Senators introduce VA accountability bill after 2-month stall
WASHINGTON — Nearly two months after the House passed legislation that would allow Department of Veterans Affairs Secretary David Shulkin to fire bad workers more quickly, the Senate on Thursday introduced its own version of the bill — one with bipartisan support.
The bill, a deal between Senate Republicans and Democrats, signals the most likely opportunity that Congress has to pass VA accountability legislation following the 2014 scandal when veterans were found to be waiting long periods for health care.
“To fully reform the VA and provide our nation’s veterans with the quality care they were promised and deserve, we must ensure the department can efficiently dismiss employees who are not able or willing to do their jobs,” Sen. Marco Rubio, R-Fla., said Thursday in a statement.
Along with Rubio, the bill is sponsored by Sen. Johnny Isakson, R-Ga., chairman of the Senate Committee on Veterans’ Affairs, and Sen. Jon Tester, D-Mont., the ranking Democrat on that committee.
The conservative group Concerned Veterans for America, which has pressured lawmakers for years to fire VA workers, said the action was “a huge step.”
In 2015 and 2016, similar legislation passed the House but was never taken up by the Senate.
“It shows the Senate is taking accountability at the VA very seriously,” said Dan Caldwell, policy director for CVA. “The barrier has always been the Senate and the administration, but now you have an administration that is demanding more accountability and a Senate that is showing a willingness to take up real legislation. That, we think, has been critical.”
Following its passage in the House on March 16, CVA launched an online campaign pushing Democrats to support the measure in the Senate. Also since then, Shulkin has repeatedly called for more power to terminate poor-performing VA employees. President Donald Trump, who once described the VA as the “most corrupt” federal agency, addressed the issue April 27 by establishing a new office to make the department more aggressive in finding and removing bad workers.
Expedited firing would take congressional action, though, and Trump, echoing Shulkin, appealed to the Senate to follow the House’s lead.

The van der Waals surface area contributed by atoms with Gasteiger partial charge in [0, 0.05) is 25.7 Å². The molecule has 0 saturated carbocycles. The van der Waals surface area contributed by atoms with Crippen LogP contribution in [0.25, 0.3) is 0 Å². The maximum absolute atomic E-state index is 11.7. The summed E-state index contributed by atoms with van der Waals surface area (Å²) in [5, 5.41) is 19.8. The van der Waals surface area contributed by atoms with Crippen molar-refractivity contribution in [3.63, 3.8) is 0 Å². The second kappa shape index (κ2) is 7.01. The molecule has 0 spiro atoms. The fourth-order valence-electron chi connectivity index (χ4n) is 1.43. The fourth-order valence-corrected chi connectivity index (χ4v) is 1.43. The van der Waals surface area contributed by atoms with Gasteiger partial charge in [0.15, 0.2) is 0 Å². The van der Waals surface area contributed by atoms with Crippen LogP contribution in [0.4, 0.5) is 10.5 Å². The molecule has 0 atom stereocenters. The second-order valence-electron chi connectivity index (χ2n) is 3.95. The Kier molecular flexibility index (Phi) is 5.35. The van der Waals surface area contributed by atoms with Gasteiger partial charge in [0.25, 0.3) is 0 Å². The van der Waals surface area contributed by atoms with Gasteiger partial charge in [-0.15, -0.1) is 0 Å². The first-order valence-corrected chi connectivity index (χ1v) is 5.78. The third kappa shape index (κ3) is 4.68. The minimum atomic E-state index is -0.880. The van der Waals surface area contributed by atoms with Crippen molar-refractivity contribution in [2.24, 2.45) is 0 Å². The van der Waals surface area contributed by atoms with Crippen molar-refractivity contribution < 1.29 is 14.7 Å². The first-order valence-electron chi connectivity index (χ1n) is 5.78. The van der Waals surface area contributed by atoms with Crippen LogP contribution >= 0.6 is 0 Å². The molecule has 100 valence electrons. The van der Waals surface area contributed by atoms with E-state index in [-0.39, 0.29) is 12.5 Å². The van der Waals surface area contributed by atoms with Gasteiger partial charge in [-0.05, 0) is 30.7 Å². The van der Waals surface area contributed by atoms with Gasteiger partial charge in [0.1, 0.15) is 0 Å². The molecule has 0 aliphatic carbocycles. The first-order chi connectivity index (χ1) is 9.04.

At a Senate hearing Thursday, Shulkin thanked Rubio for introducing the bill.
“The vast amount of our employees are doing terrific and heroic work. We’re talking about a very small number of employees who have deviated from their ethical responsibilities and no longer should have the privileges of working in our system,” Shulkin said. “I wish today I could tell you I had the tools to remove those employees. I do not. I need a new set of tools if I’m going to be held accountable for turning the system around.”
The Senate bill, like the one that passed the House, would shorten the time that VA employees would have to appeal any disciplinary action against them and require quicker determinations from the Merit Systems Protection Board, which hears the appeals. The bills would also allow the VA secretary to reduce the pension of a VA employee and recoup bonuses and relocation expenses in certain instances.
The Senate’s version would create an internal firing process for senior executives.
The Senate bill differs from the House’s by adding in a section that would put into law the VA office that Trump created with his executive order, meaning future presidential administrations would have to maintain it. It also requires the VA to report to Congress the outcomes of the new firing processes.
Further, the Senate bill includes a compromise on a controversial segment of the House bill that caused some Democrats to vote against it.
Rep. Tim Walz, D-Minn., the ranking Democrat on the House Committee on Veterans’ Affairs, criticized a portion of the House bill that would eliminate VA employees’ option to initiate a grievance procedure through their union when facing disciplinary action. The American Federation of Government Employees, a union that represents approximately 220,000 VA employees, has also attempted to fight the legislation, particularly that part of it.
Currently, an employee facing discipline who doesn’t want to appeal through the Merit Systems Protection Board can issue a complaint with their union, which could be resolved through collective bargaining.
The Senate bill maintains grievance procedures for employees but places limitations on how long the process can last.
Rep. Phil Roe, R-Tenn., who sponsored the House bill, argued in March the procedures could extend up to 350 days. The Senate bill would limit them to 21 days.
Roe said he would support the Senate’s revisions to the bill. He and Walz on Thursday issued statements of approval.
Walz said the Senate bill would “give the VA secretary the tools they need to hold bad employees accountable and for doing so in a way that maintains constitutionality mandated workplace protections.”
The Senate bill had not been assigned a number as of Thursday afternoon.
“I’m hopeful this will move through the Senate rapidly,” Caldwell said.
Introduction of the bill comes the same week that the U.S. Court of Appeals for the Federal Circuit ruled firing procedures established at the VA following the 2014 scandal were unconstitutional.
Shulkin responded to the court’s decision Tuesday by asking Congress for new constitutional authority to fire poor-performing employees. He specifically asked the Senate to take action.